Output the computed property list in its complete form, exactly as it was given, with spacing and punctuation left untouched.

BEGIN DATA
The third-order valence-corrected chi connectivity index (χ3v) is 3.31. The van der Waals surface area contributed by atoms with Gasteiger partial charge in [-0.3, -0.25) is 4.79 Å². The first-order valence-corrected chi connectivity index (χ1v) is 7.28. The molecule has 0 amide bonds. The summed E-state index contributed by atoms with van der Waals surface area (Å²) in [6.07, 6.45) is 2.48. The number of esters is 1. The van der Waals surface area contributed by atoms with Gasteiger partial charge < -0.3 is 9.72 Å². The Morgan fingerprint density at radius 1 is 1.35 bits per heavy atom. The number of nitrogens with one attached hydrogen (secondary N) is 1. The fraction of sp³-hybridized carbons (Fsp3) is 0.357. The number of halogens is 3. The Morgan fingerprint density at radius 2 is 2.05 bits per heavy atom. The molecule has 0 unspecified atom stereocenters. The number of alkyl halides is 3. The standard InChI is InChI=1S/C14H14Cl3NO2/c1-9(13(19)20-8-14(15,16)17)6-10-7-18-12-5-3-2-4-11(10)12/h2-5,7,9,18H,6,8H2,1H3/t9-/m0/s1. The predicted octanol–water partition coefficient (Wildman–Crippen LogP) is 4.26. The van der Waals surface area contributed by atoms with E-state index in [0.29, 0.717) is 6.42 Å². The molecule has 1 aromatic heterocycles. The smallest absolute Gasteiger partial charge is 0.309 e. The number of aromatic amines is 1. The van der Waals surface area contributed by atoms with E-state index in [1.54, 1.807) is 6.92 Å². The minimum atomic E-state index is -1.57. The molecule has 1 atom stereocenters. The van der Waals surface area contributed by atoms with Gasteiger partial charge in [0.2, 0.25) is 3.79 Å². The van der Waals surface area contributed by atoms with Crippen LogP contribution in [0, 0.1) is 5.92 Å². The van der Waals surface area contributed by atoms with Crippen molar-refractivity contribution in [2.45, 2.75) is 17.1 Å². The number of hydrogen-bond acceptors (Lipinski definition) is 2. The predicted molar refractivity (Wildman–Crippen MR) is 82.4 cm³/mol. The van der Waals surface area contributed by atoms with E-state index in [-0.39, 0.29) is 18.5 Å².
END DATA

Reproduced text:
The third-order valence-corrected chi connectivity index (χ3v) is 3.31. The van der Waals surface area contributed by atoms with Gasteiger partial charge in [-0.3, -0.25) is 4.79 Å². The first-order valence-corrected chi connectivity index (χ1v) is 7.28. The molecule has 0 amide bonds. The summed E-state index contributed by atoms with van der Waals surface area (Å²) in [6.07, 6.45) is 2.48. The number of esters is 1. The van der Waals surface area contributed by atoms with Gasteiger partial charge < -0.3 is 9.72 Å². The Morgan fingerprint density at radius 1 is 1.35 bits per heavy atom. The number of nitrogens with one attached hydrogen (secondary N) is 1. The fraction of sp³-hybridized carbons (Fsp3) is 0.357. The number of halogens is 3. The Morgan fingerprint density at radius 2 is 2.05 bits per heavy atom. The molecule has 0 unspecified atom stereocenters. The number of alkyl halides is 3. The standard InChI is InChI=1S/C14H14Cl3NO2/c1-9(13(19)20-8-14(15,16)17)6-10-7-18-12-5-3-2-4-11(10)12/h2-5,7,9,18H,6,8H2,1H3/t9-/m0/s1. The predicted octanol–water partition coefficient (Wildman–Crippen LogP) is 4.26. The van der Waals surface area contributed by atoms with E-state index in [0.29, 0.717) is 6.42 Å². The molecule has 1 aromatic heterocycles. The smallest absolute Gasteiger partial charge is 0.309 e. The number of aromatic amines is 1. The van der Waals surface area contributed by atoms with E-state index in [1.54, 1.807) is 6.92 Å². The minimum atomic E-state index is -1.57. The molecule has 1 atom stereocenters. The van der Waals surface area contributed by atoms with Gasteiger partial charge in [0.2, 0.25) is 3.79 Å². The van der Waals surface area contributed by atoms with Crippen LogP contribution in [0, 0.1) is 5.92 Å². The van der Waals surface area contributed by atoms with Crippen molar-refractivity contribution in [2.45, 2.75) is 17.1 Å². The number of hydrogen-bond acceptors (Lipinski definition) is 2. The predicted molar refractivity (Wildman–Crippen MR) is 82.4 cm³/mol. The van der Waals surface area contributed by atoms with E-state index in [-0.39, 0.29) is 18.5 Å².